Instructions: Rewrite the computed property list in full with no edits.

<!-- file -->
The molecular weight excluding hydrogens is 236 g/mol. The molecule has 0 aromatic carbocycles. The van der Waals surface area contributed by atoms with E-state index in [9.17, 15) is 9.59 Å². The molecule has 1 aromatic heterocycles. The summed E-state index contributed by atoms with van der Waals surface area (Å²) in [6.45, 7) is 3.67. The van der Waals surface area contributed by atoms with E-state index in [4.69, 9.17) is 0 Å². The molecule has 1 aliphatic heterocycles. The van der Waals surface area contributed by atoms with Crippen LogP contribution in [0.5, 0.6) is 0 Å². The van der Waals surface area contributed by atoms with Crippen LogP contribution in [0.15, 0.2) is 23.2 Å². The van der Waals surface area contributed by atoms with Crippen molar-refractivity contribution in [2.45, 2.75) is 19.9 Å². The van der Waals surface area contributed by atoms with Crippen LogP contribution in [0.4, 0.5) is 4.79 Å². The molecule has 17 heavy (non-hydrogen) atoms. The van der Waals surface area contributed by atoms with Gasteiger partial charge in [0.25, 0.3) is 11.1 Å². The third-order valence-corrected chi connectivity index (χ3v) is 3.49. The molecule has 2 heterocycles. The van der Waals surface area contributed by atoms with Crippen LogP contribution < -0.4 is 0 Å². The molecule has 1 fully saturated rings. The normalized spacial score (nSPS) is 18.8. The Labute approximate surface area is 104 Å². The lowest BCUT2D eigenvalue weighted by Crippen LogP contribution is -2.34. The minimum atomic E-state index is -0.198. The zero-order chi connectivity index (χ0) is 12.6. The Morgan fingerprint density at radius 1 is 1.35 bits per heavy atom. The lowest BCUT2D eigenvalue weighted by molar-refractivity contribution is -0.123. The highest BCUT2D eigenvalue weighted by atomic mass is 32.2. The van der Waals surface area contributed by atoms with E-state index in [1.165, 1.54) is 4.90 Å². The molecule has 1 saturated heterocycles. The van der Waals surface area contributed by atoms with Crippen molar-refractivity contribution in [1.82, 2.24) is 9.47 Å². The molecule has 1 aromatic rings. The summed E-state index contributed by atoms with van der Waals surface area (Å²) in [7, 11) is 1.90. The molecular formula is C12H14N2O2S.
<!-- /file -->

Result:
The molecular weight excluding hydrogens is 236 g/mol. The molecule has 0 aromatic carbocycles. The van der Waals surface area contributed by atoms with E-state index in [9.17, 15) is 9.59 Å². The molecule has 1 aromatic heterocycles. The summed E-state index contributed by atoms with van der Waals surface area (Å²) in [6.45, 7) is 3.67. The van der Waals surface area contributed by atoms with E-state index in [4.69, 9.17) is 0 Å². The molecule has 1 aliphatic heterocycles. The van der Waals surface area contributed by atoms with Crippen LogP contribution in [0.5, 0.6) is 0 Å². The van der Waals surface area contributed by atoms with Crippen LogP contribution in [0.15, 0.2) is 23.2 Å². The van der Waals surface area contributed by atoms with Crippen molar-refractivity contribution in [2.45, 2.75) is 19.9 Å². The van der Waals surface area contributed by atoms with Crippen LogP contribution in [0.4, 0.5) is 4.79 Å². The molecule has 17 heavy (non-hydrogen) atoms. The van der Waals surface area contributed by atoms with Gasteiger partial charge in [0.25, 0.3) is 11.1 Å². The third-order valence-corrected chi connectivity index (χ3v) is 3.49. The molecule has 2 heterocycles. The van der Waals surface area contributed by atoms with Crippen LogP contribution < -0.4 is 0 Å². The molecule has 1 fully saturated rings. The normalized spacial score (nSPS) is 18.8. The Labute approximate surface area is 104 Å². The lowest BCUT2D eigenvalue weighted by Crippen LogP contribution is -2.34. The minimum atomic E-state index is -0.198. The zero-order chi connectivity index (χ0) is 12.6. The Morgan fingerprint density at radius 1 is 1.35 bits per heavy atom. The lowest BCUT2D eigenvalue weighted by molar-refractivity contribution is -0.123. The highest BCUT2D eigenvalue weighted by atomic mass is 32.2. The van der Waals surface area contributed by atoms with E-state index in [1.165, 1.54) is 4.90 Å². The molecule has 1 saturated heterocycles. The van der Waals surface area contributed by atoms with Crippen molar-refractivity contribution in [1.82, 2.24) is 9.47 Å². The molecule has 1 aromatic rings. The summed E-state index contributed by atoms with van der Waals surface area (Å²) in [7, 11) is 1.90. The molecular formula is C12H14N2O2S.